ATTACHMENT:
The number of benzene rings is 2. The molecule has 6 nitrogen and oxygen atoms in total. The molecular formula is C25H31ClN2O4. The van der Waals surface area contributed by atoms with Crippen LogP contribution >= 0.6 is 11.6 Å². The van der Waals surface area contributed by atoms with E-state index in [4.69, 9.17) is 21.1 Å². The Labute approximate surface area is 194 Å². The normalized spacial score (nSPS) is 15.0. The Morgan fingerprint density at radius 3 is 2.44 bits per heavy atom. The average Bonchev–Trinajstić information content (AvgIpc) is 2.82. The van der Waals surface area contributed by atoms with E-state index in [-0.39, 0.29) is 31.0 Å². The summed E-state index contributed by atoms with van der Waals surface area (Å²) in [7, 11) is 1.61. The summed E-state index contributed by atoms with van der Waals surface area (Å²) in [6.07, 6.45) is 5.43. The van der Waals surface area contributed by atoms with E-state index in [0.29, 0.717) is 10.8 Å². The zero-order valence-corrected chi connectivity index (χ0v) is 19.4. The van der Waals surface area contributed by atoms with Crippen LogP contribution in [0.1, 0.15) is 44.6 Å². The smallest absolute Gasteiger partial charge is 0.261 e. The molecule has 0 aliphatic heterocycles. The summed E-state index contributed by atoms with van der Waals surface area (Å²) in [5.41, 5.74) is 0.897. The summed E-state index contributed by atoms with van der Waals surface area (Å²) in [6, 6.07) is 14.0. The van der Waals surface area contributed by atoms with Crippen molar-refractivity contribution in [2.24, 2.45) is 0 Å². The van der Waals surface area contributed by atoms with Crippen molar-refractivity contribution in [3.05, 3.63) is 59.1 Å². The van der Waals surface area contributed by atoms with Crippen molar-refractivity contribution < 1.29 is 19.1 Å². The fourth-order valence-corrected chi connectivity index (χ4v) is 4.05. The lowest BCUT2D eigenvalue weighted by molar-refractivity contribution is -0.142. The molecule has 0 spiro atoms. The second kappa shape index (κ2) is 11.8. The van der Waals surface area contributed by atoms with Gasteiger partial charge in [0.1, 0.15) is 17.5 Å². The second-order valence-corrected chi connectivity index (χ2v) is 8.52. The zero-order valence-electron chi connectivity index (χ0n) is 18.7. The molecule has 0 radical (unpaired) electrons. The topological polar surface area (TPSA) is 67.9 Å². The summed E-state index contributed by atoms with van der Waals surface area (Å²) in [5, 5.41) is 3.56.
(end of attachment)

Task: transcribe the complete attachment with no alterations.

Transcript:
The number of benzene rings is 2. The molecule has 6 nitrogen and oxygen atoms in total. The molecular formula is C25H31ClN2O4. The van der Waals surface area contributed by atoms with Crippen LogP contribution >= 0.6 is 11.6 Å². The van der Waals surface area contributed by atoms with E-state index in [4.69, 9.17) is 21.1 Å². The Labute approximate surface area is 194 Å². The normalized spacial score (nSPS) is 15.0. The Morgan fingerprint density at radius 3 is 2.44 bits per heavy atom. The average Bonchev–Trinajstić information content (AvgIpc) is 2.82. The van der Waals surface area contributed by atoms with E-state index in [-0.39, 0.29) is 31.0 Å². The summed E-state index contributed by atoms with van der Waals surface area (Å²) in [7, 11) is 1.61. The summed E-state index contributed by atoms with van der Waals surface area (Å²) in [6.07, 6.45) is 5.43. The van der Waals surface area contributed by atoms with E-state index in [0.29, 0.717) is 10.8 Å². The zero-order valence-corrected chi connectivity index (χ0v) is 19.4. The van der Waals surface area contributed by atoms with Crippen LogP contribution in [0.1, 0.15) is 44.6 Å². The smallest absolute Gasteiger partial charge is 0.261 e. The molecule has 0 aliphatic heterocycles. The summed E-state index contributed by atoms with van der Waals surface area (Å²) in [5.41, 5.74) is 0.897. The summed E-state index contributed by atoms with van der Waals surface area (Å²) in [6, 6.07) is 14.0. The van der Waals surface area contributed by atoms with Crippen molar-refractivity contribution in [2.24, 2.45) is 0 Å². The van der Waals surface area contributed by atoms with Crippen molar-refractivity contribution in [3.05, 3.63) is 59.1 Å². The van der Waals surface area contributed by atoms with Crippen molar-refractivity contribution < 1.29 is 19.1 Å². The fourth-order valence-corrected chi connectivity index (χ4v) is 4.05. The lowest BCUT2D eigenvalue weighted by molar-refractivity contribution is -0.142. The molecule has 0 spiro atoms. The second kappa shape index (κ2) is 11.8. The van der Waals surface area contributed by atoms with Gasteiger partial charge in [0.1, 0.15) is 17.5 Å². The second-order valence-corrected chi connectivity index (χ2v) is 8.52. The zero-order valence-electron chi connectivity index (χ0n) is 18.7. The molecule has 0 radical (unpaired) electrons. The topological polar surface area (TPSA) is 67.9 Å². The summed E-state index contributed by atoms with van der Waals surface area (Å²) in [5, 5.41) is 3.56.